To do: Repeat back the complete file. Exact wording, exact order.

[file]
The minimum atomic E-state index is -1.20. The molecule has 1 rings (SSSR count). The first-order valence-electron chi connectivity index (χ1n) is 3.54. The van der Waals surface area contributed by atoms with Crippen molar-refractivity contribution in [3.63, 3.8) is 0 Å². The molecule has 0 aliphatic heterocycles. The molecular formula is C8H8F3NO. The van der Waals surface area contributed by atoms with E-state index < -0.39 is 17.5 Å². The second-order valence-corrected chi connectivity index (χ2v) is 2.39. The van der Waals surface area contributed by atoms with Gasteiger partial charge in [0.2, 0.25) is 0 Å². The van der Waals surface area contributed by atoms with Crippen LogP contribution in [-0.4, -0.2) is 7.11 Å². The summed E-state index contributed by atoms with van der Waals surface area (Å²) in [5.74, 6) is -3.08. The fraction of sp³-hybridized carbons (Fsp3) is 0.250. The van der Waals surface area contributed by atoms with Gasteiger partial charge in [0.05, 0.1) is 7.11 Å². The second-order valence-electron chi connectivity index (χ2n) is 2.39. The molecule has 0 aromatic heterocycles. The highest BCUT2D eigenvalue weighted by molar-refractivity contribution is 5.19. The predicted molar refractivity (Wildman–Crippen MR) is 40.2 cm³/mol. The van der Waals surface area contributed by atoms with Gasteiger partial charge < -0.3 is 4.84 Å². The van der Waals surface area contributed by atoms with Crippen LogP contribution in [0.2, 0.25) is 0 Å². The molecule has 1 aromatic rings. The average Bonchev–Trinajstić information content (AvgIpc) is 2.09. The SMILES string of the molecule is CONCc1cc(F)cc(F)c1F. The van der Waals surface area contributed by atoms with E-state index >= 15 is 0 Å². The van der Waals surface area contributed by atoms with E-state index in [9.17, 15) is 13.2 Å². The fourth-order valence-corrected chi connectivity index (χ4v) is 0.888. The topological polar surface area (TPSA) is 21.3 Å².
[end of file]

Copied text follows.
The minimum atomic E-state index is -1.20. The molecule has 1 rings (SSSR count). The first-order valence-electron chi connectivity index (χ1n) is 3.54. The van der Waals surface area contributed by atoms with Crippen molar-refractivity contribution in [3.63, 3.8) is 0 Å². The molecule has 0 aliphatic heterocycles. The molecular formula is C8H8F3NO. The van der Waals surface area contributed by atoms with E-state index < -0.39 is 17.5 Å². The second-order valence-corrected chi connectivity index (χ2v) is 2.39. The van der Waals surface area contributed by atoms with Gasteiger partial charge in [0.2, 0.25) is 0 Å². The van der Waals surface area contributed by atoms with Crippen LogP contribution in [-0.4, -0.2) is 7.11 Å². The summed E-state index contributed by atoms with van der Waals surface area (Å²) in [5.74, 6) is -3.08. The fraction of sp³-hybridized carbons (Fsp3) is 0.250. The van der Waals surface area contributed by atoms with Gasteiger partial charge in [0.05, 0.1) is 7.11 Å². The second-order valence-electron chi connectivity index (χ2n) is 2.39. The molecule has 0 aromatic heterocycles. The highest BCUT2D eigenvalue weighted by molar-refractivity contribution is 5.19. The predicted molar refractivity (Wildman–Crippen MR) is 40.2 cm³/mol. The van der Waals surface area contributed by atoms with Gasteiger partial charge < -0.3 is 4.84 Å². The van der Waals surface area contributed by atoms with Crippen LogP contribution in [0.2, 0.25) is 0 Å². The molecule has 1 aromatic rings. The average Bonchev–Trinajstić information content (AvgIpc) is 2.09. The SMILES string of the molecule is CONCc1cc(F)cc(F)c1F. The van der Waals surface area contributed by atoms with E-state index >= 15 is 0 Å². The van der Waals surface area contributed by atoms with E-state index in [9.17, 15) is 13.2 Å². The fourth-order valence-corrected chi connectivity index (χ4v) is 0.888. The topological polar surface area (TPSA) is 21.3 Å².